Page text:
DermNet NZ

Facts about the skin from DermNet New Zealand Trust. Topic index: A B C D E F G H I J K L M N O P Q R S T U V W X Y Z


What are histiocytoses?

Histiocytoses are diseases in which there are too many histiocyte cells in the skin and other organs.

Normal histiocyte cells are part of the immune system, alerting infection-fighting cells to the presence of foreign material such as bacteria (antigen presentation). They also perform a waste-disposal function, getting rid of waste-products in the tissues (phagocytosis). Normal histiocyte cells are originally formed within the bone marrow and then migrate throughout the body via the bloodstream.

Most forms of histiocytosis are rare. They may occur at any age including during infancy and childhood. Symptoms range from none to severe. Some forms of histiocytosis resolve without treatment, but others may have a fatal outcome.

Classification of histiocytosis

There are many different types of histiocytosis. They are classified according to the type of histiocyte within the skin.

It may be possible to tell which type of histiocytosis is present by the appearance of the skin lesion or rash, but a skin biopsy is usually necessary. Each of the different types has a different microscopic appearance and staining pattern.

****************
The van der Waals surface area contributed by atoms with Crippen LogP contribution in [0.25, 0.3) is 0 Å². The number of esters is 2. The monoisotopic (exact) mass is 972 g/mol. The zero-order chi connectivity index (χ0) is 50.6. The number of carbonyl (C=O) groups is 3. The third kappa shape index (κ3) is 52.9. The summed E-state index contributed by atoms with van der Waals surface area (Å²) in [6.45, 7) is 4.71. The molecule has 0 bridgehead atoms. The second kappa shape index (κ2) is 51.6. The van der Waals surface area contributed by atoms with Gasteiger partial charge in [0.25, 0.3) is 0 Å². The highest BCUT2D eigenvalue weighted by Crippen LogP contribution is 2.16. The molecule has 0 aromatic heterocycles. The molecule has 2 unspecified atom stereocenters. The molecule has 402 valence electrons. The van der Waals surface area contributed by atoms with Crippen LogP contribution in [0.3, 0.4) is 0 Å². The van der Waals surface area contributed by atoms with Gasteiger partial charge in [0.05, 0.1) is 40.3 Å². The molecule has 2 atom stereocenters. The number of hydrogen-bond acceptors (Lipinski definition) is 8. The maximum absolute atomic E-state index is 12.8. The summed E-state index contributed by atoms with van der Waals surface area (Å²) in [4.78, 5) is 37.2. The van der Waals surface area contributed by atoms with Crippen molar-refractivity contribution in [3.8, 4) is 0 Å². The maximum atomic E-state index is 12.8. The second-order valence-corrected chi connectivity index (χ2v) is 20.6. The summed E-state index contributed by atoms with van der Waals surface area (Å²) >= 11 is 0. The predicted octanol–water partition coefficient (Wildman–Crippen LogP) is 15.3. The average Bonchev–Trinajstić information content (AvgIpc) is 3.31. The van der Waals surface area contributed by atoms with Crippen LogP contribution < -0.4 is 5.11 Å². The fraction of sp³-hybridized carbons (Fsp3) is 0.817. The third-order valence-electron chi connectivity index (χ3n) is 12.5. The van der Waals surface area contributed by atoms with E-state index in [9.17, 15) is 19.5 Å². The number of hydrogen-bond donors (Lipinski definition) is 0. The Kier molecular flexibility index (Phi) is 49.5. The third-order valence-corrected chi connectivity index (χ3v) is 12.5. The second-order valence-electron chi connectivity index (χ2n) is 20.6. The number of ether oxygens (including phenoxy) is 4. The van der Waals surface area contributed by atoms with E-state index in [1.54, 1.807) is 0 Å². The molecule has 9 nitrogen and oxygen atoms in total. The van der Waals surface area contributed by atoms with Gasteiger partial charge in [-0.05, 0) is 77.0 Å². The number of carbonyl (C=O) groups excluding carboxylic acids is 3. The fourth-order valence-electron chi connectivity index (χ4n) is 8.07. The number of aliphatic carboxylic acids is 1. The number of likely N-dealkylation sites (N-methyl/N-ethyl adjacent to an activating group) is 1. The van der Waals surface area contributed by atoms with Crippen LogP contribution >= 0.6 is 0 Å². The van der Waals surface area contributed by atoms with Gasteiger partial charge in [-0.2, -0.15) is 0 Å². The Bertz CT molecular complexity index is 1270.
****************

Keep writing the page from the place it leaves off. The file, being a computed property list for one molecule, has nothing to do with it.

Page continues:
Description Subtype
Class I: Langerhans' cell histiocytosis
Non-cancerous (‘reactive’) increase in number of Langerhans' cells (histiocytes within the epidermis)
Class IIa: Dermal dendritic cell histiocytosis
Non-cancerous (‘reactive’) increase in number of non-Langerhans' cell histiocytes.
Class IIb: Non-Langerhans' cell, non-dermal dendritic cell histiocytosis
Reactive increase in number of (non-Langerhans’ and non-dermal dendritic) histioctyes
Class III: Malignant histiocytoses
Cancerous change in histiocytes
  • Monocytic leukaemia
  • Malignant histiocytosis
  • True histiocytic lymphoma

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Author: Dr Amy Stanway, dermatology registrar, Nottingham UK. Revised August 2011 by Dr David Lim, dermatology registrar, Auckland NZ.

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